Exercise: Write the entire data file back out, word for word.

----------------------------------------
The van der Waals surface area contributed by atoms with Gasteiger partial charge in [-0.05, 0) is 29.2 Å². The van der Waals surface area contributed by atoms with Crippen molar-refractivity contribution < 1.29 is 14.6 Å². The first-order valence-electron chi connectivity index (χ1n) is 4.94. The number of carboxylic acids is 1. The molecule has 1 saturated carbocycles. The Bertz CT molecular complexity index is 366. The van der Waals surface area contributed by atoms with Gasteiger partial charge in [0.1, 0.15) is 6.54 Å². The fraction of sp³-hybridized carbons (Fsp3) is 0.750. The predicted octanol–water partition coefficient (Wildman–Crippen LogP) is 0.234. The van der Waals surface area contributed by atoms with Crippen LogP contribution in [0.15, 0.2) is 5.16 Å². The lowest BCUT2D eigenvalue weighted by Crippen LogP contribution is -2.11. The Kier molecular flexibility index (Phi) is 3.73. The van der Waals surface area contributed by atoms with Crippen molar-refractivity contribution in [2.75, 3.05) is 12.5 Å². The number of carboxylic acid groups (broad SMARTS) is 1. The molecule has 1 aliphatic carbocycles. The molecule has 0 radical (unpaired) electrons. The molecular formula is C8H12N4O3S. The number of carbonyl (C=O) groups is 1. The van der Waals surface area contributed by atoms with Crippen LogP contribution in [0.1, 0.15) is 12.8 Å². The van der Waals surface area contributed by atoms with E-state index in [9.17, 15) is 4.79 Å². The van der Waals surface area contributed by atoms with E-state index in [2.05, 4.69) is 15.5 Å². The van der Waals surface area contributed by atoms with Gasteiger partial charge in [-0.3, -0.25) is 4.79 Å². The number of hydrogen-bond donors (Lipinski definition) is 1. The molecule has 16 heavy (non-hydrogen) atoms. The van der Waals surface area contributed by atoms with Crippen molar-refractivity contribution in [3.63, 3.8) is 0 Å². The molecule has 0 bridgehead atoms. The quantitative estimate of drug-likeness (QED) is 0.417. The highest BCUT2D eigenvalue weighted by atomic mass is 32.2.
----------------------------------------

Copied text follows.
The van der Waals surface area contributed by atoms with Gasteiger partial charge in [-0.05, 0) is 29.2 Å². The van der Waals surface area contributed by atoms with Crippen molar-refractivity contribution < 1.29 is 14.6 Å². The first-order valence-electron chi connectivity index (χ1n) is 4.94. The number of carboxylic acids is 1. The molecule has 1 saturated carbocycles. The Bertz CT molecular complexity index is 366. The van der Waals surface area contributed by atoms with Gasteiger partial charge in [0.1, 0.15) is 6.54 Å². The fraction of sp³-hybridized carbons (Fsp3) is 0.750. The predicted octanol–water partition coefficient (Wildman–Crippen LogP) is 0.234. The van der Waals surface area contributed by atoms with Crippen LogP contribution in [0.15, 0.2) is 5.16 Å². The lowest BCUT2D eigenvalue weighted by Crippen LogP contribution is -2.11. The Kier molecular flexibility index (Phi) is 3.73. The van der Waals surface area contributed by atoms with Crippen molar-refractivity contribution in [2.75, 3.05) is 12.5 Å². The number of carboxylic acid groups (broad SMARTS) is 1. The molecule has 1 aliphatic carbocycles. The molecule has 0 radical (unpaired) electrons. The molecular formula is C8H12N4O3S. The number of carbonyl (C=O) groups is 1. The van der Waals surface area contributed by atoms with Crippen LogP contribution in [0.1, 0.15) is 12.8 Å². The van der Waals surface area contributed by atoms with E-state index in [9.17, 15) is 4.79 Å². The van der Waals surface area contributed by atoms with E-state index in [2.05, 4.69) is 15.5 Å². The van der Waals surface area contributed by atoms with Gasteiger partial charge in [-0.3, -0.25) is 4.79 Å². The number of hydrogen-bond donors (Lipinski definition) is 1. The molecule has 16 heavy (non-hydrogen) atoms. The van der Waals surface area contributed by atoms with Crippen molar-refractivity contribution in [3.63, 3.8) is 0 Å². The molecule has 0 bridgehead atoms. The quantitative estimate of drug-likeness (QED) is 0.417. The highest BCUT2D eigenvalue weighted by atomic mass is 32.2.